Poke Ingredients: Where to Order Kukui Nuts, Seaweed, and More

Poke Ingredients

This is a quick follow-up post to last week’s Hawaiian Gifts List.

Number 14 on the list is Sam Choy’s Little Hawaiian Poke Cookbook, which some reviewers don’t love because the key poke ingredients for many of the recipes are more than a bit obscure. While limu kohu and ‘inamona might be relatively easy to find around Honolulu, they are nearly impossible for mainlanders to locate.

Fear not! Amazon and the internet are here to make sure your poke looks, smells, and tastes like the real thing. With a little bit of advance planning, you can have all your key poke ingredients lined up and ready to go before you cut into that fresh slab of ahi you just paid $30 for at your local fish market.

Poke Ingredients & Where to Get Them

For a basic no frills poke with true island style, you only need a few key ingredients:

It really is that easy!

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Once you dive a bit deeper into the world of poke, all kinds of delicious tweaks become possible. Here are some further thoughts, ideas, and links to purchase more advanced poke ingredients.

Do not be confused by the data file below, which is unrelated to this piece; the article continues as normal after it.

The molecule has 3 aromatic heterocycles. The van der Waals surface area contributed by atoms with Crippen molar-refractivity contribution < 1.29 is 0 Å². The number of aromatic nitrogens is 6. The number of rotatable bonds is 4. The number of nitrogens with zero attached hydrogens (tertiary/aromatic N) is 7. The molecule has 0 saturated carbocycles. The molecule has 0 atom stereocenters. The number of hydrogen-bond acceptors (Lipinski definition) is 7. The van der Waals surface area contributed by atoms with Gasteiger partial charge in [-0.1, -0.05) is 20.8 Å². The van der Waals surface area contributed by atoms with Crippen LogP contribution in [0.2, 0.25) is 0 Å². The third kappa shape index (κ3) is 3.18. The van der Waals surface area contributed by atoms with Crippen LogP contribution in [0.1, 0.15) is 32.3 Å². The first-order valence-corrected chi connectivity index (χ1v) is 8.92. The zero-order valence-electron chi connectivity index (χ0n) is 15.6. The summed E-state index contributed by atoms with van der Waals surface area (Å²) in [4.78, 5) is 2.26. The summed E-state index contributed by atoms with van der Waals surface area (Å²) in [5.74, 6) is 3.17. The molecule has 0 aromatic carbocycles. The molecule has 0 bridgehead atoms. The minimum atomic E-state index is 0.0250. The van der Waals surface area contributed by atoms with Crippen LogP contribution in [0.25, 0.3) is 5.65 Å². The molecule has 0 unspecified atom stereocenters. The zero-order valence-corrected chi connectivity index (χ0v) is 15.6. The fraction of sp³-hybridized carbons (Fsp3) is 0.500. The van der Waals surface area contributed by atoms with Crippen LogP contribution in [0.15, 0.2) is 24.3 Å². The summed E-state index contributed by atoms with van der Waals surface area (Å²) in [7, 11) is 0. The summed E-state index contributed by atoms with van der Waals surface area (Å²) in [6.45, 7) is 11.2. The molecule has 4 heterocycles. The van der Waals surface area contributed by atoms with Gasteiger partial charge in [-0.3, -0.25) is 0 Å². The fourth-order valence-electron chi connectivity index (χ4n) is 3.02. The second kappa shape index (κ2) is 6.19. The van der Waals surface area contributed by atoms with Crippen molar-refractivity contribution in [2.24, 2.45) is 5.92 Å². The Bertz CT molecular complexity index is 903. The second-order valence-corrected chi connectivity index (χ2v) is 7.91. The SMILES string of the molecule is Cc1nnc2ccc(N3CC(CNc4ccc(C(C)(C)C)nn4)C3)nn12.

Sushi-Grade Fish: Ahi (yellowfin tuna), aku (skipjack tuna), bluefin tuna, and salmon are the most common. Get these or close substitutes at your best-quality local fish counter. You’ll generally need to ask what’s available in sushi/sashimi grade. It’ll usually be something fresh, local, and wild caught. If the fish isn’t fresh, your poke will be yucky.

Seaweed: Limu kohu is an edible red seaweed that is the most traditional for poke. Get it from a local market or ask around if you’re in the islands. It’s a real delicacy and nearly impossible to find on the mainland. Ogo also works great. Order dried ogo from Amazon and dunk it in water before adding it to your poke. You can also get ogo in a pre-packaged poke mix that also includes Hawaiian salt and chili peppers.

Kukui Nuts: Chopped kukui nuts plus salt makes a traditional condiment called inamona. It’s easy to make yourself once you find a good source for kukui nuts. Here’s a pre-roasted option (add your own salt) or you can always buy them raw and then chop and roast them yourself on the stovetop. You can also use finely chopped macadamia nuts in a pinch.

Soy Sauce or Hawaiian Salt: Straight island salt was the traditional ingredient but most modern poke recipes call for soy sauce (shoyu) instead. We like the low-sodium Aloha Shoyu for a little extra island flavor in our poke. If you’re a purist, just swap in as much Red Hawaiian salt as you like for the soy sauce.

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